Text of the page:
Our Head of Healthcare Policy and Strategy, Clare Kerr, talks about the impact of diabetes and the role community pharmacy can play in prevention and management.
Pre COVID-19 we’d often hear about the obesity crisis and its effect on the health of our nation – in particular the rising numbers of people living with Type 2 diabetes. Fast forward three months and we’re now seeing the potentially devastating consequences associated with developing an underlying health condition like diabetes. It feels more important than ever to raise the subject in Diabetes Week and to highlight the very serious nature of this life-changing condition.
Now one of the world’s most common long-term health conditions, diabetes currently affects one in 15 people in the UK, including one million people who have Type 2, but haven’t been diagnosed.
Ten per cent of those living with diabetes have non-preventable Type 1 and are reliant on insulin injections. The vast majority though, are people living with lifestyle-related Type 2, who can often control the symptoms by eating healthily and exercising regularly. If the condition progresses, these patients too will require medication.
The National Health Service spends around one tenth of its total budget on diabetes and related complications. Timely identification of individuals at risk of developing Type 2 diabetes – or in the early stages of the condition – is vital to reduce complications which have an impact on both the individual and the state.
The NHS, Public Health England and Diabetes UK have embarked on a major, at-scale initiative to significantly reduce the five million people in England predicted to have Type 2 diabetes by 2025. The NHS Diabetes Prevention Programme helps to empower people with a high risk of developing Type 2 to take ownership of their health and well-being by supporting them to lose excess weight, eat better and exercise more.
In ‘normal’ circumstances community pharmacy teams will often be the healthcare professionals that people with diabetes see most regularly. But it’s not just about dispensing prescriptions. Our pharmacists are the most appropriately qualified to support patients on how to use their medicines to manage their condition and, where necessary, they can advise on recommended lifestyle and dietary interventions.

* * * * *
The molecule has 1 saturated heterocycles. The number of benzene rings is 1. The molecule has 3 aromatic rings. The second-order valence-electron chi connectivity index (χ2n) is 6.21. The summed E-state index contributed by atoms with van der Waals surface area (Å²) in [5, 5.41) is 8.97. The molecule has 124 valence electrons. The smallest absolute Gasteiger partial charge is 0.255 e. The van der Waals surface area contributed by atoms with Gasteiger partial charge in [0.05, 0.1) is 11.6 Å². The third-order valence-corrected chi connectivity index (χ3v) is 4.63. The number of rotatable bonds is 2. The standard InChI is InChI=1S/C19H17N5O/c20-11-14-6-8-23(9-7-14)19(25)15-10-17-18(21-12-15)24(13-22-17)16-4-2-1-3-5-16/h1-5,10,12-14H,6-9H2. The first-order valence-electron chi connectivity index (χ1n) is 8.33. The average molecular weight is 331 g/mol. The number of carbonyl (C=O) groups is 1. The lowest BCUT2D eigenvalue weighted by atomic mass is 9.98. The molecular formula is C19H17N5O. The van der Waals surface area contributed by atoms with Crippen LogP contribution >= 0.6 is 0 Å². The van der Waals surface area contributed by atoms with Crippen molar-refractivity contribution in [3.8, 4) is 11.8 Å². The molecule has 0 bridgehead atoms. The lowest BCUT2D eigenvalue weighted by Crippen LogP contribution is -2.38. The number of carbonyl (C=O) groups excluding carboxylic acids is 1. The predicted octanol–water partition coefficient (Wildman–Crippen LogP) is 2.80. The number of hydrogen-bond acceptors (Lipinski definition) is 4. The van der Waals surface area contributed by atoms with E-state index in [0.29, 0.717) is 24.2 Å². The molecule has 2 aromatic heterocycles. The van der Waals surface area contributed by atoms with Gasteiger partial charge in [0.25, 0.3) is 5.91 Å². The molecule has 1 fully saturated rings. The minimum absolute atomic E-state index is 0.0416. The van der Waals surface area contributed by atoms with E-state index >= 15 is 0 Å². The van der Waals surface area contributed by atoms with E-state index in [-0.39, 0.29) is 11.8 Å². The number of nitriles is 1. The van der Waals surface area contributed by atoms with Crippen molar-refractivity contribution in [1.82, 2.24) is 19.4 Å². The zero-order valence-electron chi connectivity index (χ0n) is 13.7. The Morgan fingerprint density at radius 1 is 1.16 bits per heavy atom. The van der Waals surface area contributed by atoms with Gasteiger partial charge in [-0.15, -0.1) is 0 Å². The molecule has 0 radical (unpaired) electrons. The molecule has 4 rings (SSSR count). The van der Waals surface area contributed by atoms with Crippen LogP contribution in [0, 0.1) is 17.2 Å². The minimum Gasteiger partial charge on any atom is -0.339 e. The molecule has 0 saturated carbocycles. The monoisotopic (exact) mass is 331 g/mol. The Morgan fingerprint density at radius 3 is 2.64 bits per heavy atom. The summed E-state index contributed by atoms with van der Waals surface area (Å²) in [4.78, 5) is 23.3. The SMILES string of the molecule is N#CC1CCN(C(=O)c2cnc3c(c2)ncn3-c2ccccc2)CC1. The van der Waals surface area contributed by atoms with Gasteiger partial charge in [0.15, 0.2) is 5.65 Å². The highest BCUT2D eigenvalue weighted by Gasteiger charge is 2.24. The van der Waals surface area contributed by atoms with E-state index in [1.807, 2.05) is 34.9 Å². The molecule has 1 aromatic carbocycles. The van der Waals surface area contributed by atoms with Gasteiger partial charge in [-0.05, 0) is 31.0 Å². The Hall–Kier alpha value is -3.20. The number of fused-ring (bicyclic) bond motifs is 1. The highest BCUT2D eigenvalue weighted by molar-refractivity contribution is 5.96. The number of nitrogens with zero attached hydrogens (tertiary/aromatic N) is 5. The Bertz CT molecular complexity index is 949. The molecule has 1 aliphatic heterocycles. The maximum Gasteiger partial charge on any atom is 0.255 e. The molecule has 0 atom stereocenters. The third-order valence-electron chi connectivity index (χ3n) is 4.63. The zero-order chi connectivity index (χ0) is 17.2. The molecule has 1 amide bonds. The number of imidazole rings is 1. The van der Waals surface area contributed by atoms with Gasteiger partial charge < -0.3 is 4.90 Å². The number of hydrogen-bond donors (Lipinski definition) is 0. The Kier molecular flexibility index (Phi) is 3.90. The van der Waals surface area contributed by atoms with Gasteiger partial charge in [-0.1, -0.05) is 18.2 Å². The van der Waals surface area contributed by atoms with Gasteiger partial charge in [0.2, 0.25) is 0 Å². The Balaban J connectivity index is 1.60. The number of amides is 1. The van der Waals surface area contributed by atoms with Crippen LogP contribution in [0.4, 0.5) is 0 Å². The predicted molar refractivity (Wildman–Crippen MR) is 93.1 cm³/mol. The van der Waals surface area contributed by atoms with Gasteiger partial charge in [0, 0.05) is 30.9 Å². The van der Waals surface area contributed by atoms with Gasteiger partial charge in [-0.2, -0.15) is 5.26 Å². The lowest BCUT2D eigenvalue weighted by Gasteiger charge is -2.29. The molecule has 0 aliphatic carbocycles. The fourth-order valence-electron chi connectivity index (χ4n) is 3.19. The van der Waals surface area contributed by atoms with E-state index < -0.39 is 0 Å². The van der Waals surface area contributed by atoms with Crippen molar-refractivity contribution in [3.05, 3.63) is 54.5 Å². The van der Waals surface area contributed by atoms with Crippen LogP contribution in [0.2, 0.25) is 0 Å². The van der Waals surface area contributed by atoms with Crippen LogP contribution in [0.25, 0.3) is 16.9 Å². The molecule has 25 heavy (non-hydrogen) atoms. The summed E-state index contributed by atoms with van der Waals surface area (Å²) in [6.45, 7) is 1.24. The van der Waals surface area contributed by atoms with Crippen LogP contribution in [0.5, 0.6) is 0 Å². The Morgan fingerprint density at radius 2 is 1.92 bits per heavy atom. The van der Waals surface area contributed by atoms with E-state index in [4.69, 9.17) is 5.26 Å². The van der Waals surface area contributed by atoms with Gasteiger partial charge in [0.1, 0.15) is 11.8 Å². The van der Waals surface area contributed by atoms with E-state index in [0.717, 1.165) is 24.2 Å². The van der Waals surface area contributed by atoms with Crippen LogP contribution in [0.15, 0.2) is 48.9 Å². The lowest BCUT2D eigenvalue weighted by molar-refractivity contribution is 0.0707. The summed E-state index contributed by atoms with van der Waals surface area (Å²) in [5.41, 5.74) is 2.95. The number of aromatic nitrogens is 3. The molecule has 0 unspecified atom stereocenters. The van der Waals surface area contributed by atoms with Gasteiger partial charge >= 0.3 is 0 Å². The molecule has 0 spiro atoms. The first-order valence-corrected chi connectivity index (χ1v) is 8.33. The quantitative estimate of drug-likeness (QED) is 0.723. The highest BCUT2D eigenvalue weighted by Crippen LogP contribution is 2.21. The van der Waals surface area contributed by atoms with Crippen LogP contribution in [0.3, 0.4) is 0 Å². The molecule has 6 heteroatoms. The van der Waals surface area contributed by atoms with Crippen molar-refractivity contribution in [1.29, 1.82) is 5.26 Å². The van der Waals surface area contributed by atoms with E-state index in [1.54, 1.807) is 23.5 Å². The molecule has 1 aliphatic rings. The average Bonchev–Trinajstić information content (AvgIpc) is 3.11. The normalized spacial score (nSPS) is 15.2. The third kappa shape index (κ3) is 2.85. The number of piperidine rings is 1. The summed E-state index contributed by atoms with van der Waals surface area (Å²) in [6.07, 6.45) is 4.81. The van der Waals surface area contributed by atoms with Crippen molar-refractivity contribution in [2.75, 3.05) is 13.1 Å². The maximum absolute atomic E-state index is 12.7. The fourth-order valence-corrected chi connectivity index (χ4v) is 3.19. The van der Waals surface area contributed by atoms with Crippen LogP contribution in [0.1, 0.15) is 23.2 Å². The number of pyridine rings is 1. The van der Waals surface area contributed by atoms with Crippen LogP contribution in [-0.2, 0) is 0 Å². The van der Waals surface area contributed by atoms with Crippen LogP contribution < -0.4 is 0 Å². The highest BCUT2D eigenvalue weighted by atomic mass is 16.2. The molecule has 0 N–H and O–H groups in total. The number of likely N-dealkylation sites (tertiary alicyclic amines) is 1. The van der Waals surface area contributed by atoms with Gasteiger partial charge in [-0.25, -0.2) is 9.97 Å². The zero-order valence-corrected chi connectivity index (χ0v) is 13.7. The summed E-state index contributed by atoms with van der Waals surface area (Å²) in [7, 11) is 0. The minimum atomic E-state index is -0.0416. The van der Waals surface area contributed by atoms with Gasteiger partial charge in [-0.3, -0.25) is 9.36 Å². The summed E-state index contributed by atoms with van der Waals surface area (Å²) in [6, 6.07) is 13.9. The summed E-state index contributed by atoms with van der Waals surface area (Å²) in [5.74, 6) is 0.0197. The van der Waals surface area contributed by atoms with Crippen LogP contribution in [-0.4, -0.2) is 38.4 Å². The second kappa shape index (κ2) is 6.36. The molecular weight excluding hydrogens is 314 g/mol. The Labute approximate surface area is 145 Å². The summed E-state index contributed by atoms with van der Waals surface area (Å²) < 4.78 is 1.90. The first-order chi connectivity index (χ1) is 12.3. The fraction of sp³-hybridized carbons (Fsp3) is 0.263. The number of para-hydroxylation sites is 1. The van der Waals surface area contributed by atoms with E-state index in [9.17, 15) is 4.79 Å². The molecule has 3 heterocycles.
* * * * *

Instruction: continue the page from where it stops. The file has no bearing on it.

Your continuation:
A recent study has found that despite a large amount of hospital based-care being cancelled because of the focus on COVID-19, 98% of people were still able to obtain prescription medications and 75% could access GP services or see a pharmacist.
Our pharmacies act as health and well-being hubs for the communities they serve and because we’ve been there, every day during the pandemic, people have been able to access clinical advice and care they might not have otherwise received.
As well as helping patients to manage their diabetes, our pharmacy teams can also support with prevention and identifying the people unknowingly living with the condition. Since LloydsPharmacy launched our Type 2 diabetes screening service in 2003, we have carried out more than 1.5 million tests, helping to provide vital intervention.
Studies show that the involvement of pharmacists in diabetes management improves adherence to treatment regimes. So, as we slowly return to a new kind of normal and the country continues to tackle the growing diabetes challenge, it makes absolute sense to better utilise community pharmacy as part of the diabetes support network.
Whether it’s raising awareness of the condition, advising those who are newly diagnosed or conducting screenings and delivering associated services, LloydsPharmacy will continue to support the NHS by playing a fundamental role in helping people to prevent and manage diabetes.